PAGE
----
I don't know which features are used more often, but i just prefer when games run without override and reasonable fast. Source engine games are not the fastest but could compete with lowend nvidia cards, Killing Floor has no rendering errors (but maybe ask the D3D team to resolve some speed issues), Serious Sam 3 needs attention, i did only test mesa 9.1.x but will test again 9.2 when is released. Hopefully no override value is required - even with that set it was basically slow as hell. I mainly test Ivy Bridge as i don't have got Haswell. It is at least nice that Intel wants feedback which issues should be fixed first, lets see if i could play my favorite Linux games without switching gfx cards all the time KF i mainly play with AMD cards (a bit faster than Intel, no rendering errors), Source engine (L4D2) runs best with Nvidia. For SS3 all OpenGL implementations are slow. But thats a general problem, even the OpenGL stack on Win is slower than D3D - but Intel Linux is definitely the worst.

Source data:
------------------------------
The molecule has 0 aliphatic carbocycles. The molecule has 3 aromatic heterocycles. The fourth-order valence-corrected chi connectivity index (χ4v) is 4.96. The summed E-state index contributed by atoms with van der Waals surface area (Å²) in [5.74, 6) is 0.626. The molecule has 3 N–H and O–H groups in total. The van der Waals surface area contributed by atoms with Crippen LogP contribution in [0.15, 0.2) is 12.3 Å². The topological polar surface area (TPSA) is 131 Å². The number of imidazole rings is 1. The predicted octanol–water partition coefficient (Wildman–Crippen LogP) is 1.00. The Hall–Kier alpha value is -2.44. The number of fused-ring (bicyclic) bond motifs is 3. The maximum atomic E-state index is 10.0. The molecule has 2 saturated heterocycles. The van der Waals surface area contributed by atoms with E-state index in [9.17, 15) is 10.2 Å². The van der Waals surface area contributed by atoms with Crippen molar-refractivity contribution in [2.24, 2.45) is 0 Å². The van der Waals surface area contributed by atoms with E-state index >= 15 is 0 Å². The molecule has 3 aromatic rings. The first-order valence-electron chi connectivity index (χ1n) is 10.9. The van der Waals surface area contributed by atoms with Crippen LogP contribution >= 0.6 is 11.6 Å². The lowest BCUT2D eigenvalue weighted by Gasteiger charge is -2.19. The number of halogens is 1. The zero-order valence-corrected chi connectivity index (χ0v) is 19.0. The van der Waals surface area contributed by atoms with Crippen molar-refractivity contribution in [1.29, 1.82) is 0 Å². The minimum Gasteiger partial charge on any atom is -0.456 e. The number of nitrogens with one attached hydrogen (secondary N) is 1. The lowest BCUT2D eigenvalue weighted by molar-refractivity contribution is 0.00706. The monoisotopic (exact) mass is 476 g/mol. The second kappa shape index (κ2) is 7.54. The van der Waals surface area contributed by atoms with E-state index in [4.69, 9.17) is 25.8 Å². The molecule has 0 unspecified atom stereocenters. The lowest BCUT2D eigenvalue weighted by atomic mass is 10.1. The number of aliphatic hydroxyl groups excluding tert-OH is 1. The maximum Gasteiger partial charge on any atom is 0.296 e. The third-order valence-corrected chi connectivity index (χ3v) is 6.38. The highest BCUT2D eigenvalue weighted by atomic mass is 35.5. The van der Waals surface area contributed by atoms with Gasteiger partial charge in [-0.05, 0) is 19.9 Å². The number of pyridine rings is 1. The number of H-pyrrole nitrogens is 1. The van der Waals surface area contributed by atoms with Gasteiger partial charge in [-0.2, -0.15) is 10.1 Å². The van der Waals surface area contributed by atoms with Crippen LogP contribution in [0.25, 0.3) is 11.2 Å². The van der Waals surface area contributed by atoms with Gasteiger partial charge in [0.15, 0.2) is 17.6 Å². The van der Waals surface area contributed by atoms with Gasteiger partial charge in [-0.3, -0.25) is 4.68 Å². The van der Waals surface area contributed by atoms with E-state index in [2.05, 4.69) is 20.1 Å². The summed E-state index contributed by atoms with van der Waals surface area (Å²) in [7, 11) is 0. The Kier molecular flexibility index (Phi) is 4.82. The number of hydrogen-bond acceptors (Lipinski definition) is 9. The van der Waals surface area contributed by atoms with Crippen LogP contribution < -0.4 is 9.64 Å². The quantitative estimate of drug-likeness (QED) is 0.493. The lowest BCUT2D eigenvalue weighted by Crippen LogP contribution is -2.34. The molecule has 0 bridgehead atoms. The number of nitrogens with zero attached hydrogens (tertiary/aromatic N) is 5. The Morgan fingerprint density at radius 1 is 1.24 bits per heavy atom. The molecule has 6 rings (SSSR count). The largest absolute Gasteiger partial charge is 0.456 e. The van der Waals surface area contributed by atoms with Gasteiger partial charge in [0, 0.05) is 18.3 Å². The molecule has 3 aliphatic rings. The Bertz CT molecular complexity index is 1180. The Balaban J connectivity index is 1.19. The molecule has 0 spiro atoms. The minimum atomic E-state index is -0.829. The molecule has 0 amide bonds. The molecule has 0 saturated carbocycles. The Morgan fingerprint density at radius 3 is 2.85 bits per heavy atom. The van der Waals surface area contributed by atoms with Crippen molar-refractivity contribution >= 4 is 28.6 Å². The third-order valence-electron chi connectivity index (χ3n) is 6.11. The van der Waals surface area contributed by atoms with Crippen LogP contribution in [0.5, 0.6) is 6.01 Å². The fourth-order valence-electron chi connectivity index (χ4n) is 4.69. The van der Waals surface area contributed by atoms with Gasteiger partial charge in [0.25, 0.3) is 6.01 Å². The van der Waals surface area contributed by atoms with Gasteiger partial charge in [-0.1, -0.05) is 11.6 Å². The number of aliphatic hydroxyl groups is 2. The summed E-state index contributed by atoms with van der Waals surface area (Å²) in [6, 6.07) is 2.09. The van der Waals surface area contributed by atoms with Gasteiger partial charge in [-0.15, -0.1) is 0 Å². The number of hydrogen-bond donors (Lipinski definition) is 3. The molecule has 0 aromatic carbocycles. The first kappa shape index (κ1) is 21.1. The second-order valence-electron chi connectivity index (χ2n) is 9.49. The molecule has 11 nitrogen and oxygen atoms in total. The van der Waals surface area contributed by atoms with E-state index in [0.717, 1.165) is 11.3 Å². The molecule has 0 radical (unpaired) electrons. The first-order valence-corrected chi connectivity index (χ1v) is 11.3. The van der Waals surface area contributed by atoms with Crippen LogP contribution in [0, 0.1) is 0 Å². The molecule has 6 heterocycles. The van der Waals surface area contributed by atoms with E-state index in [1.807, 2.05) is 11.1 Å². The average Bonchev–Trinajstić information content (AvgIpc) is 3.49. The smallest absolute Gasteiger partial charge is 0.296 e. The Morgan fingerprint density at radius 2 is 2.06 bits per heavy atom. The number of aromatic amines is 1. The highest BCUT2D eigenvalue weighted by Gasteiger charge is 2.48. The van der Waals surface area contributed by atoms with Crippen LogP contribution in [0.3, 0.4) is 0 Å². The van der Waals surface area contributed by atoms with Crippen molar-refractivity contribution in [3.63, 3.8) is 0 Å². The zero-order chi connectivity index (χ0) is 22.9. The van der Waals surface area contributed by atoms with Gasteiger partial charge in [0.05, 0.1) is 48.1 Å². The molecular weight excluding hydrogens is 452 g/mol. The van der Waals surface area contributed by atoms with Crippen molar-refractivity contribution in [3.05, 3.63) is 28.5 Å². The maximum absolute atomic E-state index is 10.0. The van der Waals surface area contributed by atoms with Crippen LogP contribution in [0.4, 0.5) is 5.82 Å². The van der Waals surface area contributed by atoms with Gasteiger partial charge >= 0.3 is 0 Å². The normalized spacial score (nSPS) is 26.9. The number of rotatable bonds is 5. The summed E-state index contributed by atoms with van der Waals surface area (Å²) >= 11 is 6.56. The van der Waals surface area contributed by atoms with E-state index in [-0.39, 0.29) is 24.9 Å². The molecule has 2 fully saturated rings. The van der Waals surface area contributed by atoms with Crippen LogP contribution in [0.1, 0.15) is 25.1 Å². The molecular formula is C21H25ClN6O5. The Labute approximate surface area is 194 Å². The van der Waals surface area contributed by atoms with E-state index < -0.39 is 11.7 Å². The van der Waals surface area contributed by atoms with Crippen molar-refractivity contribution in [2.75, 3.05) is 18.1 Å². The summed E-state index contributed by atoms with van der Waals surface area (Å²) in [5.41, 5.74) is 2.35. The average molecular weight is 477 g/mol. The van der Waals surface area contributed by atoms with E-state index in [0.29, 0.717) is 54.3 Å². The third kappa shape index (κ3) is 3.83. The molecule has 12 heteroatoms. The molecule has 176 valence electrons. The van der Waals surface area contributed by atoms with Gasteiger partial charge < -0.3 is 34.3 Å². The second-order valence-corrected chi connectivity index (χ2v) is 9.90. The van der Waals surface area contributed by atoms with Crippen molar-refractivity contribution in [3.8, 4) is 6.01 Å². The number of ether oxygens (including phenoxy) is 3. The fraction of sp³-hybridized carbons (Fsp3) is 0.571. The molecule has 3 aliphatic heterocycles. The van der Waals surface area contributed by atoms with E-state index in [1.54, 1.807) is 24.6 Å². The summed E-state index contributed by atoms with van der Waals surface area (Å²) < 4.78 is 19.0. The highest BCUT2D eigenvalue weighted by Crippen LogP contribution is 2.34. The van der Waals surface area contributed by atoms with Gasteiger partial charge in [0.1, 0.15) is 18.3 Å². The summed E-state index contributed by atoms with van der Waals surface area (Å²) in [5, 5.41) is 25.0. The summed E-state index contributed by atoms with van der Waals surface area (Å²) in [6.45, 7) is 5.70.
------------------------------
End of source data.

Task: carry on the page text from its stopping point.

9. #19
    Join Date
    Jun 2009
    Posts
    2,932

    Default

    Quote Originally Posted by xeekei View Post
    My statement was more general, there's no reason to keep drivers proprietary. They are hardware specific anyway, and the hardware is proprietary.
    Of course their Windows driver must remain proprietary.

    The proprietary Linux driver is simply a port of that.

    AMD will not start using Mesa as their driver on Windows, so Catalyst is here to stay. And on Linux it supports OpenCL, OpenGL 4, and a bunch of other things which are important for their paying customers.

    I want to see FLOSS drivers develop, and I am very happy about recent changes and progress, but I do understand why Catalyst is still there.

  10. #20
    Join Date
    Dec 2012
    Posts
    29

    Default

    @Chol: I should point out that I do contract to Intel now -- so not quite the free agent I might appear to be

Posting Permissions

  • You may not post new threads
  • You may not post replies
  • You may not post attachments
  • You may not edit your posts
  •